In a groundbreaking medical achievement, a paralysed man has regained the ability to walk through the power of his thoughts, thanks to electronic brain implants. Gert-Jan Oskam, a 40-year-old Dutch man who had been paralysed for 12 years due to a cycling accident, can now walk, stand, and climb stairs, all by simply thinking about it.

The experimental system involves electronic implants that wirelessly transmit Gert-Jan’s thoughts from his brain to his legs and feet through a second implant on his spine. Although the technology is still in the early stages of development, a leading UK spinal charity has hailed it as “very encouraging”.

Describing his experience, Gert-Jan expressed his joy, saying, “I feel like a toddler, learning to walk again.” He emphasised the pleasure of being able to stand up and share a beer with his friend, a simple pleasure that many take for granted.


The research, published in the journal Nature, was led by Swiss scientists. Professor Jocelyne Bloch, the neurosurgeon who performed the intricate surgery to insert the implants, explained that while the system is currently in the research phase, the ultimate goal is to make it available to paralysed patients.

Harvey Sihota, the CEO of UK charity Spinal Research, praised the development as a significant step forward for neurotechnology and its potential to restore function and independence to individuals with spinal cord injuries. He acknowledged that there is still progress to be made before the technology becomes widely accessible.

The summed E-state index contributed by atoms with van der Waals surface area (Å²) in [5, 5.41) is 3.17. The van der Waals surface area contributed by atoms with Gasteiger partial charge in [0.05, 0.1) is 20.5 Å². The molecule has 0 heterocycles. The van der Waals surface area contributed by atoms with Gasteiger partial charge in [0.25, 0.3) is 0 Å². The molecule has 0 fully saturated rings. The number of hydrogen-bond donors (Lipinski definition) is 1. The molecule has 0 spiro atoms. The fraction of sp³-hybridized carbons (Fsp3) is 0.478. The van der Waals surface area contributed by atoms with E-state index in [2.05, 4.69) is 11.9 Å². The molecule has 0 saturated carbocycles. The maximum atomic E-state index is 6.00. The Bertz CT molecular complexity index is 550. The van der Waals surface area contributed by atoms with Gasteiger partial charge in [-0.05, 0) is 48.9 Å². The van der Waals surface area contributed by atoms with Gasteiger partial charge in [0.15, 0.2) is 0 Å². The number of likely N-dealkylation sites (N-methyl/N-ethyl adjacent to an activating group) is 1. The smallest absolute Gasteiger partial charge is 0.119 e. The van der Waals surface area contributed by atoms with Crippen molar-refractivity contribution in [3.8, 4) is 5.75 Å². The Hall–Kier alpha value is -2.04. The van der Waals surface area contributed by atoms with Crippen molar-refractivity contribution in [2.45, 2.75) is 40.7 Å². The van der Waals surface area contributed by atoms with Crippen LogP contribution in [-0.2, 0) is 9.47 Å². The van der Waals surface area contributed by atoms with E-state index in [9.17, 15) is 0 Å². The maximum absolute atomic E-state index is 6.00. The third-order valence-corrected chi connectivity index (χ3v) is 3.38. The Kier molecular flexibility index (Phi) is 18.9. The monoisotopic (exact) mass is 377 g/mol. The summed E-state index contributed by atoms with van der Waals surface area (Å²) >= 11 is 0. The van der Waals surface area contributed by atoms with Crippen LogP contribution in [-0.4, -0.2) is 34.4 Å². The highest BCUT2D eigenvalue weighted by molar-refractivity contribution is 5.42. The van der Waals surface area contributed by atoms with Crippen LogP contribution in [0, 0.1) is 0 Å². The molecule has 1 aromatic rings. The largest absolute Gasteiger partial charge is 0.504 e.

Gert-Jan underwent the operation in July 2021. During the procedure, Professor Bloch inserted two disc-shaped implants into Gert-Jan’s brain, above the regions responsible for movement. These implants wirelessly transmitted his brain signals to sensors attached to a helmet on his head. An algorithm developed by the Swiss team translated these signals into instructions to move his leg and foot muscles via a second implant on his spinal cord.

After a few weeks of training, Gert-Jan was able to walk with the assistance of a walker. Although his movements are slow, they are smooth, marking a significant breakthrough in the field. Professor Grégoire Courtine, who led the project, described the sight of Gert-Jan walking naturally as “so moving” and a paradigm shift in available treatments.

This technology builds upon previous work by Professor Courtine, where only a spinal implant was used to restore movement. Notably, other patients have also experienced successful treatment with spinal implants, allowing them to regain mobility. However, their movements were pre-programmed and somewhat robotic, requiring synchronisation with a computer.

Gert-Jan, who previously only had a spinal implant, now enjoys greater control over his movements. Instead of feeling controlled by the system, he feels in control himself. Although the systems cannot be used continuously and are still bulky and experimental, patients like Gert-Jan use them for short periods a few times a week as part of their recovery. Interestingly, the act of walking during these sessions has helped train their muscles and restore some movement even when the system is turned off, suggesting nerve regeneration.

The ultimate goal is to miniaturise the technology and make it suitable for everyday use. Professor Courtine’s company, Onward Medical, is actively working to improve and commercialise the technology. Looking to the future, Professor Courtine envisions applying the brain-spine interface shortly after an injury, highlighting the tremendous potential for recovery.

This remarkable achievement provides hope for individuals with spinal cord injuries and paves the way for advancements in neurotechnology that can significantly improve their quality of life.